This winter, most of us will catch a cold. Our kids will probably catch at least two or three. We all know you are supposed to feed a cold and starve a fever. But does it really make any difference if they eat or not?
Cold picture from Shutterstock
This proverb appears to have become popular in the nineteenth century. However, dozens of websites attribute the phrase back to the fourteenth century and Geoffrey Chaucer’s Canterbury Tales. But no such phrase exists by Chaucer. It seems that everyone simply copied a story, without checking its original source. This is also how many medical myths start.
Colds are caused by viruses that infect the nose, sinuses and throat. But the unpleasant symptoms (blocked and runny nose, cough, sneezing, sore throat and headache) are largely triggered by our body’s reaction to them, rather than any damage caused by these bugs.
The runny nose (often accompanied by sneezing) is caused by increased secretions from the glands in the nose and seepage of serum (the yellow cell-free part of blood) into the nose.
Progressively, white blood cells also find their way in and their presence causes the gunk coming out your nose to turn yellow or green, as these cells contain a green protein called myeloperoxidase. This change in colour is not caused by bacteria and does not mean you need to take antibiotics.
The blocked nose comes about as the large veins in your nose dilate to narrow the space available for air to flow, while at the same time, the volume of secretions are increased and their clearance is diminished, especially during the latter phases of a cold.
Curiously, one nostril is usually worse than the other, at any one time. And it’s not always the same one. In fact, which nasal passage is most blocked usually alternates from one to the other over a period of several hours. This so-called “nasal cycle” is thought to be defensive response, possibly to keep one open while the other one is being pumped clean with protective fluids.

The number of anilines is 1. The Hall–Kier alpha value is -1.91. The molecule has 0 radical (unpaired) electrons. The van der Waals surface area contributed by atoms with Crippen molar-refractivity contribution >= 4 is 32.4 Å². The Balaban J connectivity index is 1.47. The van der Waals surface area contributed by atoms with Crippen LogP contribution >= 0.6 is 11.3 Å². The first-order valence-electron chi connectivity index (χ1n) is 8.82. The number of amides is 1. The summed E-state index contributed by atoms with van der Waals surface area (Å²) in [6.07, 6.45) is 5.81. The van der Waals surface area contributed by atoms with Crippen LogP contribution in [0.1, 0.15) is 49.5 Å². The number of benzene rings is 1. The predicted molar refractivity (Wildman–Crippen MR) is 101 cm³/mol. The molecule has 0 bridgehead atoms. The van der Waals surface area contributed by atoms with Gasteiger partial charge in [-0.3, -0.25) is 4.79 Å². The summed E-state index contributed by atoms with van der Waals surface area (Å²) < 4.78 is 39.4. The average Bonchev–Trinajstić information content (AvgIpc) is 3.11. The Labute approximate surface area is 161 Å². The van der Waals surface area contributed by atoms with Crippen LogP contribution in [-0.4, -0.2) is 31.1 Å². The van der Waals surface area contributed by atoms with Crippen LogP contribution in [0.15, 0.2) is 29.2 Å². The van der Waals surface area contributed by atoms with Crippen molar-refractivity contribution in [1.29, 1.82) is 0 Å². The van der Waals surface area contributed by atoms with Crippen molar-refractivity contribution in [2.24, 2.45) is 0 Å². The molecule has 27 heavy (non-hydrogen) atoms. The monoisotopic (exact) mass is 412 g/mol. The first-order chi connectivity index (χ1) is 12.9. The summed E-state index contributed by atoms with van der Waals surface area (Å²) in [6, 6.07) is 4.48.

When you have a cold you often don’t feel much like eating anything. This is the result of chemicals released by your body to fight off infection also affecting your brain. These same chemicals can also make you feel irritable, lethargic, or just plain miserable.
But why should your brain want you to starve if you are ill? One reason may be that you don’t want to waste precious energy finding food that you could otherwise use in getting well? Of course this theory doesn’t wash if Mum has just made you chicken soup. But the modern brain still works much like a caveman’s did.
In fact, if you force-feed mice during an infection they are actually more likely to die than if they only eat what they feel like.
These facts have led to the idea that there may have been a semantic shift in the idiom. What we think of as “feed a cold, starve a fever” may originally have been “fede a cold starb o’feber” (fede = “stoke [a fire]”, starb = “die”, feber = “fever”) or “stoke the inflammation of an infection and you die”.
But while starving (in the short term) can keep a feverish mouse alive, this may have little relevance to an innocuous cold.
Most times grown-ups get a cold they don’t even get a temperature. Adults generally save fevers for bugs they’ve never seen before or severe infections, like influenza.
So you have a sore throat and a runny nose, but no fever or cough from the beginning, you’re probably just coming down with a common cold. And so you may just as well feed (during) your cold, and save your starving for the fever.
For kids all bugs are new, so fevers are commonplace. This doesn’t mean they’re in any danger, but they’ll probably be more miserable than you are.
Whether or not you are feeding a cold or starving it makes little difference to the biology of a common cold. In the end, most colds are mercifully short lived and will peter out after a week or so, regardless.
But feeling healthy is much more than biology. When you’ve got a cold, food is essentially a comfort not a cure. And at these times we all could use some of that.
Merlin Thomas is Adjunct Professor of Preventive Medicine at Baker IDI Heart & Diabetes Institute. He does not work for, consult to, own shares in or receive funding from any company or organisation that would benefit from this article, and has no relevant affiliations.
Rebecca McNamara contributed to this article. She works for the Australian Research Council Centre of Excellence for the History of Emotions (Europe 1100-1800). She receives funding from the Australian Research Council. She works at the University of Sydney.